Trevy is in the process of being evaluated for Home Based ABA. While I can’t (or is it won’t try to) really give you the scientific breakdown of Applied Behavioral Analysis, I can tell you that this therapy is working wonders for Trevy! Every letter, shape, number, self care ability and even some of his communication gains can be traced back to his school based ABA program. His school based ABA is focused on academics. Home based will be focused on life skills. But I don’t want this post to get muddled down with too much text (somehow I’m thinking that’ll be a fail ) because that wasn’t even my point. Nor is my point trying to steer anyone else towards ABA. It’s not the right choice for every child. But it is for Trevy. It’s part of his story. A positive part. I cling to the happy things. So I give ABA a shout out every now and then on my blog even when it may not be the point of my story.
My point is that the BCBA who was facilitating the eval blew my mind by picking up on a super subtle Trevy-ism.
I always qualify Trevy as verbal-ish. I add the –ish because people often confuse the ability to say a handful of words with the ability to communicate. Or maybe I just add it for my own benefit. Even though there is NO way to wrap words around a description of Trevy I still choose to beat my head against the wall called Trying Anyway sometimes. Don’t get me wrong, Trevor’s ability to communicate is emerging. For instance, he threw up a couple weeks ago. Groady, I know. But the thing is, when I asked him if his tummy hurt he responded, “No, ear hurt”. Guess what Dr. Pedi discovered? He had a nasty ear infection! That was a HUGE HUGE HUGE step in his ability to communicate! Now mind you, his diaper (because yes, we’re still potty training) may be quite clearly fully loaded and he’ll still say “No” when asked if has poopy pants. He’s also claiming he’s sick all the time now when he’s obviously just fine. Like I said, his communication is emerging. There’s still a long road ahead of us, but at least we can see a little dust in the rearview mirror now.
One area we’ve been working on for a looooooong time is helping him respond appropriately when he doesn’t know the answer or understand the question.
The current way he responds goes something like this:
That’s right. When he doesn’t know what to say he doesn’t say anything at all. He just goes silent. He might look around like he’s thinking. Definitely he’ll stick his fingers (or whatever else is available) in his mouth. He’ll smile at you too. With those big melt me now eyes. But he’s not sayin’ nothin’.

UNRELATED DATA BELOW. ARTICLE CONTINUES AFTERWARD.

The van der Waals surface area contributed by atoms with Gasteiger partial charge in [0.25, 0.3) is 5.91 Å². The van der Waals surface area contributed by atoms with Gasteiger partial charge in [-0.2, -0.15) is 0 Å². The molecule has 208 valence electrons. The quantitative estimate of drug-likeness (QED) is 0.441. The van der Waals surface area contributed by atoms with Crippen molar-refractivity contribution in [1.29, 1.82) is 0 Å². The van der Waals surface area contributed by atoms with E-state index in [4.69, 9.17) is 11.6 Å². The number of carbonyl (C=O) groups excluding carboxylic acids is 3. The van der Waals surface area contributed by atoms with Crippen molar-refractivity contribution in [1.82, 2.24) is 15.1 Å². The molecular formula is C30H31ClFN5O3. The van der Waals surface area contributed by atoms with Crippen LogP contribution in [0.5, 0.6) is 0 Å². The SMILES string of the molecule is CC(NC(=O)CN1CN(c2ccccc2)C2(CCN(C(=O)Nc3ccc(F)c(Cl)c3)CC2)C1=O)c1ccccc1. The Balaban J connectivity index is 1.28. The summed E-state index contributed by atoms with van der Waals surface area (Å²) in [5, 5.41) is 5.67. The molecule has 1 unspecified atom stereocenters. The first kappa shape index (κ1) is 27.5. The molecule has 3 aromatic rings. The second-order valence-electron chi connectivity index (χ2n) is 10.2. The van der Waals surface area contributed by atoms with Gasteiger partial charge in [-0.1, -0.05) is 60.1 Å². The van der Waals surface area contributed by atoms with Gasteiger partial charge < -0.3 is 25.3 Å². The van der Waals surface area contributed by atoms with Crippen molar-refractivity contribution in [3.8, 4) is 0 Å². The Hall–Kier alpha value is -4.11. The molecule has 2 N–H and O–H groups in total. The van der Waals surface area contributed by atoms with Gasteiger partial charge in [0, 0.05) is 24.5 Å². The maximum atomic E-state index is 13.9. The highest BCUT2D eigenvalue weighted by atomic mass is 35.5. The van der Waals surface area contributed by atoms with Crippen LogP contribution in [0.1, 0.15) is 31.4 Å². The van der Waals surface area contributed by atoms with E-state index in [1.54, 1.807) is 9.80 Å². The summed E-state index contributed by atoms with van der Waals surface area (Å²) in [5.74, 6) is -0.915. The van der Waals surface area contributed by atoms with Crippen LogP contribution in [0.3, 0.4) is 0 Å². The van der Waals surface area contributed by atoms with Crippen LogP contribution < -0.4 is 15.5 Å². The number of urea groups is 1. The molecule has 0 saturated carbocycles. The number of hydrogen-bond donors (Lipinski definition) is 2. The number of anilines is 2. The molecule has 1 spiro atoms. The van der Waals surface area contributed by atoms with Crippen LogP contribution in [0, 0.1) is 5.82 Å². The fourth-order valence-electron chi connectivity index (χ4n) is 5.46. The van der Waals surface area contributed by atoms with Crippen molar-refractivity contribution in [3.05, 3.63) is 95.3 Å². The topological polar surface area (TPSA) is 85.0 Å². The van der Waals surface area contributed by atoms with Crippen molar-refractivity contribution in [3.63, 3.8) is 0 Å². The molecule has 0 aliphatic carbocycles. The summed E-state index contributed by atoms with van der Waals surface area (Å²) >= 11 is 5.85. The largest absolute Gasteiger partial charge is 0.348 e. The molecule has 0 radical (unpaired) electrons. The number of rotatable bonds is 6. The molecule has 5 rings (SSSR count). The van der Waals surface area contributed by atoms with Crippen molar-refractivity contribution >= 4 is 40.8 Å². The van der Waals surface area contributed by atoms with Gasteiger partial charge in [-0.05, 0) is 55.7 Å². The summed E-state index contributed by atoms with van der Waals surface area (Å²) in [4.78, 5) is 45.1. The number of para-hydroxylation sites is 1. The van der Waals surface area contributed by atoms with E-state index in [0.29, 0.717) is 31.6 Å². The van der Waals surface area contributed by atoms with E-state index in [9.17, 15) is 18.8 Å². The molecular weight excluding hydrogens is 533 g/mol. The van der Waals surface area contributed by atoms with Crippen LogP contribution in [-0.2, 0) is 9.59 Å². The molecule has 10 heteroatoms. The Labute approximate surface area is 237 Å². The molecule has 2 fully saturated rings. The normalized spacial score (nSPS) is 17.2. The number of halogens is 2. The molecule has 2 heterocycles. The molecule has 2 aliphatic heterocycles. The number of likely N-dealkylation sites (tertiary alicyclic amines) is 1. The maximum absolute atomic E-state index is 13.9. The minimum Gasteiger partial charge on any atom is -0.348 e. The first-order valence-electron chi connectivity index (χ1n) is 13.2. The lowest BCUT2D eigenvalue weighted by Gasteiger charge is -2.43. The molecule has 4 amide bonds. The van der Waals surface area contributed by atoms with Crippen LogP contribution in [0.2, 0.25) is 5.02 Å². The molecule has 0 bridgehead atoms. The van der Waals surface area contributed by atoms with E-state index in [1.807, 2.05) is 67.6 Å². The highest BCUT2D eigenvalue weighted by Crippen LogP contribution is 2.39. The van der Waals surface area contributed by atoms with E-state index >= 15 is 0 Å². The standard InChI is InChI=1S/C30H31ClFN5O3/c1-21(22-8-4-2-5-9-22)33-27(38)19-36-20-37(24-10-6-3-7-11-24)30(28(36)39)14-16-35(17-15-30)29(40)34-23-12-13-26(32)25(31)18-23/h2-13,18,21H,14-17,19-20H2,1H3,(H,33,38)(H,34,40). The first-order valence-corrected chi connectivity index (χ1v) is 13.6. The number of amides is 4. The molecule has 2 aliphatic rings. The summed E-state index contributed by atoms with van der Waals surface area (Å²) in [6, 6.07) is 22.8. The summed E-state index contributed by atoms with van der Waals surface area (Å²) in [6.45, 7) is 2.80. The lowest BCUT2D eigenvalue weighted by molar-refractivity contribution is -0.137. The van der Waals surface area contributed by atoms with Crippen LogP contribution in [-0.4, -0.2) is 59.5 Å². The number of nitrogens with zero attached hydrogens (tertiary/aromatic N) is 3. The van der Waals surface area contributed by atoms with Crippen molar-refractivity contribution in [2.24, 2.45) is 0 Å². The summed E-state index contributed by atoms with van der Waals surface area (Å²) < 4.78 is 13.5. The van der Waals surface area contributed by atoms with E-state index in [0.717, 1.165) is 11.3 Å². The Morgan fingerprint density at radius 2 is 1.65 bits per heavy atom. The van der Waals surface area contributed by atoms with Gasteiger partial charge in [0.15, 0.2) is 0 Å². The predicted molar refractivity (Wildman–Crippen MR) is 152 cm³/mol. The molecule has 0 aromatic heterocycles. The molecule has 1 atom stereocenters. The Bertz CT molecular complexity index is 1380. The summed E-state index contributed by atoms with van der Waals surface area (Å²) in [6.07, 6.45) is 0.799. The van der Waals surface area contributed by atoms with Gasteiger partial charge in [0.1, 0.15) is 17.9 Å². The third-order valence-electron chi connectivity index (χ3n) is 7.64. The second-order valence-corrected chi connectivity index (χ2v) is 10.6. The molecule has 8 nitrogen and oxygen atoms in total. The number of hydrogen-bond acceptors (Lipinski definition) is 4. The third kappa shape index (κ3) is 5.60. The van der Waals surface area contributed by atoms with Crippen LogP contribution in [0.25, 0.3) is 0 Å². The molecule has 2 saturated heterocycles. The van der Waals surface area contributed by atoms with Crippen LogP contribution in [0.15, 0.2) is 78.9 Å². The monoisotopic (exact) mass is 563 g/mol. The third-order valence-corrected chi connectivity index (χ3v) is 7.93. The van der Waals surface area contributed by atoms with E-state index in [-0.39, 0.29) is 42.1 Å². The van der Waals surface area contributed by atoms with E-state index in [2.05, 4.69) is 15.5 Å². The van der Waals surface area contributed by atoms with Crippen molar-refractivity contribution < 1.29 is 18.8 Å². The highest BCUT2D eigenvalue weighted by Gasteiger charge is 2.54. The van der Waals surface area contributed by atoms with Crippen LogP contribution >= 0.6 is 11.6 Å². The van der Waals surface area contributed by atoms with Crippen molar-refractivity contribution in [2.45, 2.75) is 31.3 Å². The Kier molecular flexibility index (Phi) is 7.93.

Which is why we’re trying to teach him this strategy:
Maybe you caught his other response when he doesn’t know what to say? He repeats back what you said.
It takes someone very tuned in to catch these little subtle-isms. Not just tuned in either. Trained too. Because (shocker) I had an “aha” moment during a Speech Therapy session when said therapist taught me that his repeating back or going silent was his way of communicating that he doesn’t understand! He was really telling me something. I just wasn’t hearing it!
My glowing AHAAAAAAAAAA…
was followed by DUH!
How could I have missed that?!
The curse of The Mommy Guilt.
I’m lenient on others though. Like the BCBA (see, I’m getting back to my point) who was facilitating the evaluation the other day. I totally didn’t expect her to cue in on little Trevy subtle-isms. After all, she’s not a ST. Or Trevy’s mommy.
Which is why it totally blew my mind when we were chatting about his lessons and she casually mentioned that he goes silent when he doesn’t know the answer. And he picks wrong answers when he’s bored.
I know it seems so little, right. It’s just that it’s not. Not at all.
I’m so used to people not “getting” (for lack of a better word) Trevy that somewhere along the way I guess I’ve stopped expecting (hoping? trying? educating?) people to notice those little things that make him…him. That make him Special. Unique. Trevy. Or maybe I’m just sick of banging my head against that dang Trying Anyway wall? There are precious few (and by few, I mean I can count them on my fingers. And maybe a toe or two.) that really, deeply understand him. Parents of typically developing kids notice his deficits. Parents of Special Needs kids are often blinded by his successes. People that spend an hour with him think they have him figured out. People that see him once a week make assumptions about what he can and can’t do. It drives me bonkers. And sometimes even induces a good cry-it-out fest. Very few see the full monty. The trials and the triumphs. The guts and the glory. The hope mingled inextricably with the heartache. And everything in between. Precious few notice that when he goes silent he’s actually saying something after all.
It’s so subtle.
So easy to over look.
That when someone does notice…
…it’s a really, really big deal.
Which may or may not also be responsible for a good old fashioned sap-fest.